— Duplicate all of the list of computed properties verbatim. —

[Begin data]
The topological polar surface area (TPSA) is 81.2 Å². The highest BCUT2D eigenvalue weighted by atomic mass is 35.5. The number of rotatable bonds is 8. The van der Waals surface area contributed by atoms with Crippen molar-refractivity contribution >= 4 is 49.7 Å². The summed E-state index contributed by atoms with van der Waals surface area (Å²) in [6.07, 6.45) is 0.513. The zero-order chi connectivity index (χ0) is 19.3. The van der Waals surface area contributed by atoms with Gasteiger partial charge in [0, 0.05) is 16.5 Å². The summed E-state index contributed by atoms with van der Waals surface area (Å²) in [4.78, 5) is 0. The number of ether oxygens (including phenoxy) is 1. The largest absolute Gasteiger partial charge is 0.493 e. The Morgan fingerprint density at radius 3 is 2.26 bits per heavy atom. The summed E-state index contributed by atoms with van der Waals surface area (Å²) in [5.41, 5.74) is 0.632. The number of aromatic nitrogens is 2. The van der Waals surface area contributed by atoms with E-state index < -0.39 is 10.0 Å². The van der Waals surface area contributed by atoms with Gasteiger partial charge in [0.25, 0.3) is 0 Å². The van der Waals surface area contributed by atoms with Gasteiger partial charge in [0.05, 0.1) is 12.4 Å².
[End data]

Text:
The topological polar surface area (TPSA) is 81.2 Å². The highest BCUT2D eigenvalue weighted by atomic mass is 35.5. The number of rotatable bonds is 8. The van der Waals surface area contributed by atoms with Crippen molar-refractivity contribution >= 4 is 49.7 Å². The summed E-state index contributed by atoms with van der Waals surface area (Å²) in [6.07, 6.45) is 0.513. The zero-order chi connectivity index (χ0) is 19.3. The van der Waals surface area contributed by atoms with Gasteiger partial charge in [0, 0.05) is 16.5 Å². The summed E-state index contributed by atoms with van der Waals surface area (Å²) in [4.78, 5) is 0. The number of ether oxygens (including phenoxy) is 1. The largest absolute Gasteiger partial charge is 0.493 e. The Morgan fingerprint density at radius 3 is 2.26 bits per heavy atom. The summed E-state index contributed by atoms with van der Waals surface area (Å²) in [5.41, 5.74) is 0.632. The number of aromatic nitrogens is 2. The van der Waals surface area contributed by atoms with E-state index < -0.39 is 10.0 Å². The van der Waals surface area contributed by atoms with Gasteiger partial charge in [0.25, 0.3) is 0 Å². The van der Waals surface area contributed by atoms with Gasteiger partial charge in [0.05, 0.1) is 12.4 Å².